4. A list of all public agencies, such as local governments, school districts, and special districts, whose current boundary falls within the boundary of the territory proposed for the change or reorganization.
5. A list of current services being provided within the proposed incorporation area, including, but not limited to, water, sewer, solid waste, transportation, public works, law enforcement, fire and rescue, zoning, street lighting, parks and recreation, and library and cultural facilities, and the estimated costs for each current service.
6. A list of proposed services to be provided within the proposed incorporation area, and the estimated cost of such proposed services.
7. The names and addresses of three officers or persons submitting the proposal.
8. Evidence of fiscal capacity and an organizational plan as it relates to the area seeking incorporation that, at a minimum, includes:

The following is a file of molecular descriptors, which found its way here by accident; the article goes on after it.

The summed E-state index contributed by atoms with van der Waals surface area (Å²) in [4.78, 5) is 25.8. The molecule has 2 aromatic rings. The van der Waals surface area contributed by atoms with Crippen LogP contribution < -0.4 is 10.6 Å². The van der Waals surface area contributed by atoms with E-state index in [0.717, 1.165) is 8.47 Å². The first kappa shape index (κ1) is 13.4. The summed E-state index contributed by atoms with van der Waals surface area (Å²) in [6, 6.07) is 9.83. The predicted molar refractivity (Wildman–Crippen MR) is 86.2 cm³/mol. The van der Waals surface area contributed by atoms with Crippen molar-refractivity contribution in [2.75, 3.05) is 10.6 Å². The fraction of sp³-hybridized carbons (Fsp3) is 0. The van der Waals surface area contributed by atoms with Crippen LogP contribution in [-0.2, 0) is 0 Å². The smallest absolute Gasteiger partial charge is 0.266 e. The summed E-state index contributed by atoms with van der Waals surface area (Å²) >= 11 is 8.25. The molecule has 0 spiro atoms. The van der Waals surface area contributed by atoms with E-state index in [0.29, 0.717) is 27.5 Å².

a. Existing tax bases, including ad valorem taxable value, utility taxes, sales and use taxes, franchise taxes, license and permit fees, charges for services, fines and forfeitures, and other revenue sources, as appropriate.
b. A five-year operational plan that, at a minimum, includes proposed staffing, building acquisition and construction, debt issuance, and budgets.
9. Data and analysis to support the conclusions that incorporation is necessary and financially feasible, including population projections and population density calculations, and an explanation concerning methodologies used for such analysis.
10. Evaluation of the alternatives available to the area to address its policy concerns.
11. Evidence that the proposed municipality meets the requirements for incorporation pursuant to s. 165.061.13
In addition, for counties having municipal overlays adopted pursuant to F.S.§63.3217 information about the overlay must be included in the submission of the feasibility study.